Preckwinkle Denies Clerk Brown’s Request for a Raise | NBC Chicago
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Preckwinkle Denies Clerk Brown’s Request for a Raise

Cook County Board President Toni Preckwinkle Denied Clerk Dorothy Brown's request for a pay raise Wednesday

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    Cook County Board President Toni Preckwinkle denied Cook County Clerk of the Circuit Court Dorothy Brown’s request for a higher salary Wednesday.

    In her appeal to Preckwinkle and the Cook County Board of Commissioners Wednesday, Brown claimed that, among other things, there was a “gross inequity” between her salary and that of other county officials.

    “President Preckwinkle is not planning to introduce the ordinance on behalf of Clerk Brown,” Preckwinkle spokesman Frank Shuftan said in a statement. “The Clerk of the Circuit Court’s salary, like the salaries of all separately elected County officials, is set by law. Clerk Brown’s salary is the same as that of the County Treasurer, the County Clerk and the County Recorder of Deeds. It is more than the salaries of County Board Commissioners and Board of Review Commissioners.”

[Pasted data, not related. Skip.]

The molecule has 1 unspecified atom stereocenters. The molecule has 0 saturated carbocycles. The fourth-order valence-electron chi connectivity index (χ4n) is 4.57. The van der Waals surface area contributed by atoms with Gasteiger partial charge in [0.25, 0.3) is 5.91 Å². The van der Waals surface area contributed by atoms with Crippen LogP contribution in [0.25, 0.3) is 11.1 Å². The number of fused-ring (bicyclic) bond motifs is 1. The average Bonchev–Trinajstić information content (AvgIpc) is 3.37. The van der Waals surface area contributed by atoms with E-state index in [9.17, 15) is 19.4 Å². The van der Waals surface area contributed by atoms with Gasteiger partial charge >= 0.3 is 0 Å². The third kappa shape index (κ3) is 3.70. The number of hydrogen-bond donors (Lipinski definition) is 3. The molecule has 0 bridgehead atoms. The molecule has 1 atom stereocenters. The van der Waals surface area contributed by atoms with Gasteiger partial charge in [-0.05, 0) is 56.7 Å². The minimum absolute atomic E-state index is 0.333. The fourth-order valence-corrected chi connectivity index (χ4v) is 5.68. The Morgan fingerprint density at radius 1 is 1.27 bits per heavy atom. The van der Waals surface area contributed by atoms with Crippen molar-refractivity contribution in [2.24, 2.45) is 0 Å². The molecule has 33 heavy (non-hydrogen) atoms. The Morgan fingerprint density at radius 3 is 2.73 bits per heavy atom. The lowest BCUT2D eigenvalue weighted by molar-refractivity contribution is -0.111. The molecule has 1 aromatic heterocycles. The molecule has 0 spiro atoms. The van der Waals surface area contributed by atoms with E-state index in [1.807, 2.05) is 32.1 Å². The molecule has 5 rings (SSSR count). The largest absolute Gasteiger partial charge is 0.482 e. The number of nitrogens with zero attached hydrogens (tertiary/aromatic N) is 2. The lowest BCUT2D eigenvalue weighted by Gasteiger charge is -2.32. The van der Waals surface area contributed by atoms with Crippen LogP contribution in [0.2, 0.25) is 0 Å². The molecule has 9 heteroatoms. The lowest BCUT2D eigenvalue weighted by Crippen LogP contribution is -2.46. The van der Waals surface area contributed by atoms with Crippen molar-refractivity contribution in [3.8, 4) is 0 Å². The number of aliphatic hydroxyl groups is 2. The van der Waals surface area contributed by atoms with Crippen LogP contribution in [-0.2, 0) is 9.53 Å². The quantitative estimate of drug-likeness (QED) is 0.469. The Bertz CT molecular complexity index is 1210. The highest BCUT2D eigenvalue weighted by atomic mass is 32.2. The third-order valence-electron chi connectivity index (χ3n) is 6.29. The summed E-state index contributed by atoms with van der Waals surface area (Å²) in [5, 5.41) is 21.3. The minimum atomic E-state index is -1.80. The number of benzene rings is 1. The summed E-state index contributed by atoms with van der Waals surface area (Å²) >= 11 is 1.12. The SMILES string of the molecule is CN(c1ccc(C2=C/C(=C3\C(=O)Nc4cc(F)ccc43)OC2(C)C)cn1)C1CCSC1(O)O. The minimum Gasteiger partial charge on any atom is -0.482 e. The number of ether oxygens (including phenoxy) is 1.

In her letter, Brown claimed that her $105,000 salary is lower than other Cook County public safety officials, like public defenders ($194,574), state’s attorneys ($192,789), sheriffs ($160K) and chief judges ($188,076), despite the fact that some manage fewer than the Clerk's 1,684 employees.

    Preckwinkle’s office cited the county’s dire fiscal situation in her decision not to grant Brown a raise.

    “These are very difficult fiscal times for Cook County and all local governments, and not the appropriate time to discuss raises for elected officials,” Shuftan added.

    In 2015, Brown's cell phone was seized by the FBI as part of a federal investigation into a 2011 land deal involving a campaign donor. Brown and her husband made tens of thousands of dollars from the deal.

    Nevertheless, the embattled Brown recently beat out Ald. Michelle Harris and attorney Jacob Meister in the March Democratic primary. She will face Republican Diane Shapiro in the Nov. 15 general election. Brown was first elected to the role in 2000. 

    Additionally, a former Brown employee pleaded guilty last month to lying to a federal grand jury about the sale of jobs and promotions within the clerk’s office. Sivasubramani Rajaram admitted to lying about the corruption in Brown’s office last July. He will be sentenced in September and faces up to 16 months in prison.

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